At the UN Water Conference, the UN Group of Friends in support of WASH in health care facilities convened a side event: the Water, Sanitation and Hygiene in Healthcare Facilities: Lessons Learned and the Way Forward. This group plans to table a UN resolution on WASH in HCFs to UNGA in September 2023. This new resolution is timely as tracking of the WHO resolution on WASH in HCF, passed at the World Health Assembly in 2019, will transition at the end of this year. It is anticipated the new UN Resolution will advance the human right to water and sanitation that is embedded in health systems strengthening, quality of care, infection prevention and control (IPC), the protection of health care workers, along with the health for all agenda.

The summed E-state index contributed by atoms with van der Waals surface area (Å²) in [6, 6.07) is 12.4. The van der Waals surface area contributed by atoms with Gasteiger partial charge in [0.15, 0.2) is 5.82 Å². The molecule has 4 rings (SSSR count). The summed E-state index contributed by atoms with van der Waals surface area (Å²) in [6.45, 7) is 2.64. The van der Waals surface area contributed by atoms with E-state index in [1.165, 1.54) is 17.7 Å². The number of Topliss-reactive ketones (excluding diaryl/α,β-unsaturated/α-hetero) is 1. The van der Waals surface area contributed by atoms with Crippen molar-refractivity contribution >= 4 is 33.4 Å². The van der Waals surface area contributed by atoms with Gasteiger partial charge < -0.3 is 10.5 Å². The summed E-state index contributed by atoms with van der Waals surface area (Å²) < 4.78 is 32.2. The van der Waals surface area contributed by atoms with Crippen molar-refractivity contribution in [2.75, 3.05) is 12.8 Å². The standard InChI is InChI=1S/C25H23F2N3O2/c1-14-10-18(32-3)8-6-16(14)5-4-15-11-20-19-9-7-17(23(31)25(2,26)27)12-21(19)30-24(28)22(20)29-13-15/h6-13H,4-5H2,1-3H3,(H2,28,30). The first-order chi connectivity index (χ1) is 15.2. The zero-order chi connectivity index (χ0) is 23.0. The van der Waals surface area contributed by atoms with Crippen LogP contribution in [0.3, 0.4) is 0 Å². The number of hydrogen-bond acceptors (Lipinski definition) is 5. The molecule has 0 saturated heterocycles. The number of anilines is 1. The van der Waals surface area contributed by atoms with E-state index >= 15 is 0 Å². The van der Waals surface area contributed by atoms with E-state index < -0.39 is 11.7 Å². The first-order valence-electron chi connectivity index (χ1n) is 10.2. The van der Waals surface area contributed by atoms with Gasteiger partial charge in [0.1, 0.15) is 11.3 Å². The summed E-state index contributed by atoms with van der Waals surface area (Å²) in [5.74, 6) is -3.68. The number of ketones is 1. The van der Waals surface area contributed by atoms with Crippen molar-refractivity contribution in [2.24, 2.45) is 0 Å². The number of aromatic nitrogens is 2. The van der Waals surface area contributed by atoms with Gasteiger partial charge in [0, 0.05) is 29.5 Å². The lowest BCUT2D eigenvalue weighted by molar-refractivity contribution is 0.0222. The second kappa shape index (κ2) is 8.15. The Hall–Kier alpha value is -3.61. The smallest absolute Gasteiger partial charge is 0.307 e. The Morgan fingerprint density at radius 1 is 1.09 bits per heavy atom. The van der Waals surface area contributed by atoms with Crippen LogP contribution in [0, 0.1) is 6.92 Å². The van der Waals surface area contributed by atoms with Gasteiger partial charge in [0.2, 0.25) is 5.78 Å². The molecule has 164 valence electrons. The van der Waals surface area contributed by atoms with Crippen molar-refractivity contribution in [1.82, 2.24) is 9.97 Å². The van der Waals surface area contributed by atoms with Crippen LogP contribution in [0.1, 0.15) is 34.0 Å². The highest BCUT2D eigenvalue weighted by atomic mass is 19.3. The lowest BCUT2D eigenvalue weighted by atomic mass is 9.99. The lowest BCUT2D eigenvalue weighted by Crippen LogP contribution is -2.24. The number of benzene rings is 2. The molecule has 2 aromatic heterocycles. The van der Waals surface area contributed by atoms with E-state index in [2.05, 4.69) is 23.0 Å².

Better indicators are needed to measure who’s being left behind. However, most of all there is a need to measure the costs of inaction. Data should inform policy and are a global public good. Data need to be shared, first and foremost, with communities affected by a lack of water and sanitation, to benefit local initiatives that seek to address these challenges. For any in doubt of the potential of the data-sharing agenda, there were meaningful examples of how effective data sharing can be achieved.
Water Action Financing and a New Water Culture
One barrier to water, sanitation and hygiene for all that was highlighted was the need to change our normative engagement with water. Chief Cindy Woodhouse advocated for the right to clean water and sanitation for Indigenous communities in Canada, emphasizing the need to protect water as a living part of the world, not simply as a resource.